Raccoons may look adorable at times, but when this nocturnal animal appears in your yard at night, its “cuteness” factor quickly disappears.
Raccoons normally live in natural areas, but they can easily adapt and survive in urban settings where they may damage garden plants, knock over garbage cans or compost piles, and eat backyard fruits, nuts and vegetables. Female raccoons may nest in backyards, attics, or beneath decks or homes.
Raccoons are known to carry parasites and diseases so family pets could be at risk if they come into contact with these animals. If you live in an area where raccoons are common, make sure to get your pets vaccinated for rabies and distemper.
If raccoons become a...
- Author: Andrew Mason Sutherland
[From the Summer issue of the UC IPM Retail Nursery & Garden Center News]
Don't let the bed bugs bite? That's easier said than done, it seems. Bed bugs (Figure 1) continue to be important household pests globally, driving a growing sector of the pest control industry. Professionals have access to effective insecticides and specialized techniques, such as heat treatments, to control bed bug infestations. These services, however, can be expensive: a recent survey revealed the average cost of professional insecticide treatments and heat treatments to be $425 and $1,400,.../span>
- Author: Stephanie Parreira
National Honey Bee Day is celebrated on the third Saturday of every August. This year it falls on Saturday the 19
Most of us have clutter we've hidden away in closets, drawers, garages, or in other storage space. Although you may not have the time or energy to go through these excess “stuff” and cluttered areas, we have an incentive for you: pest reduction and prevention.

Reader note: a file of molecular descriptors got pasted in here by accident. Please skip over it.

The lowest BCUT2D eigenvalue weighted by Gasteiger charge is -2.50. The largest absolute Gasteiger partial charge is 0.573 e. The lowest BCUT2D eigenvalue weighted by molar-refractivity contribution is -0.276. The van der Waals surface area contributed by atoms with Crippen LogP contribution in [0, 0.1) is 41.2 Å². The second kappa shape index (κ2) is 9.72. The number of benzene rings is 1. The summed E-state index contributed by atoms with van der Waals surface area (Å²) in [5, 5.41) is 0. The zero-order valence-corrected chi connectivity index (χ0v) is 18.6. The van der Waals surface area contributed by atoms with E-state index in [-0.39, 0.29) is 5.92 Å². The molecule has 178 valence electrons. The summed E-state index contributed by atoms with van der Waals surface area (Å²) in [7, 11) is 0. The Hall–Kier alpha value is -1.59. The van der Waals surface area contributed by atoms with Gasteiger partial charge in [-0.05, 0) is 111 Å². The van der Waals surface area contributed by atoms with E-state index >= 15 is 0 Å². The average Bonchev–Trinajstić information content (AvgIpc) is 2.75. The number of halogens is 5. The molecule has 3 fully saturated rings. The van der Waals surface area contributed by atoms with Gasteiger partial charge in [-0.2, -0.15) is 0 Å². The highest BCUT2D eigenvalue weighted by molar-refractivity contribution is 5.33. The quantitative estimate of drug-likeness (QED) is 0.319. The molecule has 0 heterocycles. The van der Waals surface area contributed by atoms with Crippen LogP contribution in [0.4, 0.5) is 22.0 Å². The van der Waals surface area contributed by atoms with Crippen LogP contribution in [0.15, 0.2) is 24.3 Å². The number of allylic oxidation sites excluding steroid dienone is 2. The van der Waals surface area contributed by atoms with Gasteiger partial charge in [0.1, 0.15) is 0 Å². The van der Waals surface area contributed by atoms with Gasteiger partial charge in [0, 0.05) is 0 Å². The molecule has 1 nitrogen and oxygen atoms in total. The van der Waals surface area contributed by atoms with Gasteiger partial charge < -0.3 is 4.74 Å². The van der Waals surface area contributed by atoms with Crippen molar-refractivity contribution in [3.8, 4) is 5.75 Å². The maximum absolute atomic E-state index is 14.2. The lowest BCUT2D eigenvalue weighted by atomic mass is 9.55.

Consider the following pests when thinking whether you should reduce clutter and get rid of unneeded items in your house:
Cockroaches may come into contact with human and pet excrement and can transmit bacteria to food. They prefer to hide in warm, moist environments. The German cockroach female is capable of laying over 30,000 eggs per year,...
Last week, we discussed some common beneficial predators that help control pests on garden and landscape plants. One such predator you might find, is a lacewing. In fact, you may have seen adult lacewings on or near porchlights in the evening, since these insects are attracted to lights.
Green lacewing (Chrysopa spp., Chrysoperla spp.) adults are green, soft-bodied insects with golden eyes and four membranous wings. Their larvae are pale with dark markings and a tapered tail, and measure 1/8 to 4/5 of an inch long.
There are several species of green lacewings; some species have predaceous adults, while others feed only on.../h2>